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Letters to the Editor: Banana bread is the last thing that deserves criticism in a pandemic

Banana bread
Slices of poppy seed banana bread.
(Los Angeles Times)

To the editor: Why is Karen Stabiner so angry about banana bread? Surely there are better targets for her scorn.

Hers is an indefensible argument that relies on false equivalences. Nobody says, “Should I make strawberry shortcake or should I bake banana bread? That’s like saying, “Do I wait in line at Harry’s Berries and spend $14 on two pints of Graviota berries, or do I get this rotting fruit off my counter?”

The point of banana bread is not only ease and near-immediate gratification, but thrift. And not everyone, in these months of sequestration, is looking for a “challenge,” a concept that has given birth to many wrong-headed additions to the basic loaf (chocolate chips, candied pecans, coconut flakes, miso).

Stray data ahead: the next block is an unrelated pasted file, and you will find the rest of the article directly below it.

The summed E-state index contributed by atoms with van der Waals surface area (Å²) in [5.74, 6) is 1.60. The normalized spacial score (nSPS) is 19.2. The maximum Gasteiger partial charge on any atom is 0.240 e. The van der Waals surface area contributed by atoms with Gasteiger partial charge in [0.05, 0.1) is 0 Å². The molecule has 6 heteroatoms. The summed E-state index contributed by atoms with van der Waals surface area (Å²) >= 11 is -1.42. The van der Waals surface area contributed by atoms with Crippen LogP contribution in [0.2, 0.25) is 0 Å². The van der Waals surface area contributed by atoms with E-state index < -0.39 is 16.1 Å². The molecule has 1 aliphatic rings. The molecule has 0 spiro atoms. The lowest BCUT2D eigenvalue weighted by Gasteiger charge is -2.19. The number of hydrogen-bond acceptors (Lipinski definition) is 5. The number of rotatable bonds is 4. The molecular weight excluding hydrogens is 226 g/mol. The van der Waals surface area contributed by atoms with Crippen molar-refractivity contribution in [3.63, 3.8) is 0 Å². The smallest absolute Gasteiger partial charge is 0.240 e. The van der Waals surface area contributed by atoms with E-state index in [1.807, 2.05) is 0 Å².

More than anything, banana bread (eight ingredients, tops, including salt, baking soda, and baking powder) evokes a simpler, quieter time. Like the one we are learning to live in now, but without the anxiety.

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Laurie Lew, Los Angeles

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To the editor: According to Stabiner, “Banana bread doesn’t measure up.” As another quarantine baker, I protest that there is no one measure that fits all here.

Living alone, with no one else to bake for except a couple of neighbors who are probably just being nice by accepting my offerings, I found myself hankering after banana bread when I came upon some perfectly ripe bananas recently at my local store.

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I hadn’t made one in a long time, but I found a nice-sounding recipe on the web, using butter, eggs, and brown sugar (yum!). After adding some walnuts, which are de rigueur by my measure, I must say the result is totally scrumptious.

This is what I mean by comfort food. By definition, everyone has their own.

Peggy Kamuf, Los Angeles


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